Acoustic guitar duo.  Wow, he’s so astute!  I like the way they’re breaking it up. The one guy is playing almost like a percussion instrument, tapping.  The guy playing the solo sounds very blues-like.  Good blues player.  Mmm!  I like this guitar player a lot.  Whoo!  I want to steal some of his lines.  Impeccable kind of technique, but very bluesy at the same time.  I mean, he’s not like somebody who I’d all of a sudden go, “Oh, that’s Wes or Kenny or Sco or Bill Frisell or Grant Green.”  A lot of this kind of playing… I think it’s great.  I totally admire it, and think it’s fantastic.  But it doesn’t have as much of an instantly identifiable thing.  It’s like amazingly great guitar playing.  Is this the second guy playing now?  I can’t tell.  I think maybe it’s the second guy.  It almost sounds like something I’ve heard before, but I can’t put my finger on it.  I mean, it’s “Stompin’ At The Savoy.”  I know the tune, but I don’t know the… Some of the other things you played me, I might know the player but not the tune.  Here I know the tune but not the players.  Is it Bireli Lagrene?  Yeah, and there’s another guy on this.  I’ve heard this before.  I think this is the other guy playing, but I can’t remember who it is.  Sylvain Luc.  Okay.  I may even have this.  It’s amazing playing. I’ll give it 4 stars because it maybe didn’t sound as original as some of the other things, but man, I wish I had those chops.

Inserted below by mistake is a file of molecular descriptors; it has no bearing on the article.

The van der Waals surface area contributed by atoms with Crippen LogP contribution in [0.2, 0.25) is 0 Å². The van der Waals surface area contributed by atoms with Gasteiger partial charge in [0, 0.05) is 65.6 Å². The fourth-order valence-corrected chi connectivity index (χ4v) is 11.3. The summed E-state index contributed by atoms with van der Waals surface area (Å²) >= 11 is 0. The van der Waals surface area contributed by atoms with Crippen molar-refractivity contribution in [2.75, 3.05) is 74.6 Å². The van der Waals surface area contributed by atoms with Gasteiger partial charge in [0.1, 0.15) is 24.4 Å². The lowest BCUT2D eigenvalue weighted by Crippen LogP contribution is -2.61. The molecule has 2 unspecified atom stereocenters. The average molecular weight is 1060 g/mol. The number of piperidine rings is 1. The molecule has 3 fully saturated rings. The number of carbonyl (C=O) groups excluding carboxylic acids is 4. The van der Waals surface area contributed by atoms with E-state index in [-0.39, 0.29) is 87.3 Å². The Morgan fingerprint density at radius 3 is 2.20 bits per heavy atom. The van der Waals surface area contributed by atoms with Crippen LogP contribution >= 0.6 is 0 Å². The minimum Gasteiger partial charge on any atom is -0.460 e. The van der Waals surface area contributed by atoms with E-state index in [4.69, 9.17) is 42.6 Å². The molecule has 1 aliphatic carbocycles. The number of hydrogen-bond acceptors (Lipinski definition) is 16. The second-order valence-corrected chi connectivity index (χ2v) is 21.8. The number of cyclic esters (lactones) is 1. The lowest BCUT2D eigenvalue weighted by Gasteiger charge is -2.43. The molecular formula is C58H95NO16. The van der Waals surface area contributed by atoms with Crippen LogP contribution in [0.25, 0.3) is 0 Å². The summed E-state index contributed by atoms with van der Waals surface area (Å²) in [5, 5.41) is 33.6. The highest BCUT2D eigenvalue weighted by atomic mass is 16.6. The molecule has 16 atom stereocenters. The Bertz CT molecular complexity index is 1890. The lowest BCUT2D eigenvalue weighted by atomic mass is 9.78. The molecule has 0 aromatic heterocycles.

13.    Derek Bailey-John Butcher, “High Vortex” (from VORTICES AND ANGELS, Emanem, 1992/2001) (Bailey, guitar; Butcher, ss) – (4 stars)